The Evanston District 65 School Board discussed a report Monday evening that says the district’s special education programs are failing many students.
The report, presented by the district’s executive director of special services, Romy DeCristofaro, showed that on average students with Individual Education Plans achieve scores on the MAP test that are only 90% to 93% as high as those of general education students of the same racial or ethnic background.
Asian students showed the biggest percentage gap, falling 10% below their same-race general education student peers. Whites showed the smallest gap, of 7%.
The scores also reflected the continuing gap in test performance among racial groups, regardless of special education status, with black and Hispanic students on average achieving lower test scores than the other groups, regardless of special education status.
DeCristofaro said that only 48% of students with IEPs made expected gains from one year to the next on MAP assessments, while 57 percent of general education students made the expected gains.
And the likelihood of making expected gains declined for IEP students who spent less time in general education classrooms.
“One might expect students with IEPs, who have access to additional interventions and specialized instruction to be making greater gains,” DeCristofaro said in her report, “but that is not the case.”
The report also showed that black and Hispanic students are more likely to be assigned to special education programs and that black students are dramatically more likely than students of other backgrounds to be assigned to special ed for “emotional disabilities.”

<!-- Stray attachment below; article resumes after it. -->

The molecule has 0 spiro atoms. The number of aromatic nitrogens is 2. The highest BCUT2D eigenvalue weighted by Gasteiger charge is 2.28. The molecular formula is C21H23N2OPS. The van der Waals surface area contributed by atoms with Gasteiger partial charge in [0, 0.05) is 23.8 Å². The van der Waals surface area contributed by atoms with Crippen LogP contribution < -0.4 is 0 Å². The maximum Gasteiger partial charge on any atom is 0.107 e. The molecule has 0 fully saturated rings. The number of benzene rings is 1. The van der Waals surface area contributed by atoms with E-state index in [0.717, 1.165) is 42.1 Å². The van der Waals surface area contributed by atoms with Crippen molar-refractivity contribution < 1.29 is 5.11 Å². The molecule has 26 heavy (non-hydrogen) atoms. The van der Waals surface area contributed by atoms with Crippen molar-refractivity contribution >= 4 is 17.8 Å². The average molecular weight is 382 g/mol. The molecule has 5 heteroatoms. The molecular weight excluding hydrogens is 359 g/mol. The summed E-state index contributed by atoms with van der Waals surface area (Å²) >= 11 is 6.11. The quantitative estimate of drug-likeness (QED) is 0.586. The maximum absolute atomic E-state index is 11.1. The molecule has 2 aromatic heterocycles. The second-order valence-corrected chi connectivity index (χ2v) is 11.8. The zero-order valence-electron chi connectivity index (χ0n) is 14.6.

DeCristsofaro, who’s completing her first year as head of the special ed programs in the district, said the numbers make it “reasonable to conclude that we have some students identified as having a disability who don’t actually have one.”
She said the district has been cited by the state for the last three years for its high number of black students labeled as having emotional disabilities — and the disparity has continued to increase.
She said the district has partnered with the WestEd consulting group to evaluate its programs and “promote effective, equitable and efficient use of resources to better support our students and educators” and has hired Deborah McKnight, a consultant with the Pacific Educational Group, to conduct special education and racial equity leadership training.
In addition, the district plans to expand programming for special education students at Dewey, Oakton and Lincolnwood schools so that special ed students, who now have to switch to other schools in the middle of their elementary years, can continue to attend their home schools.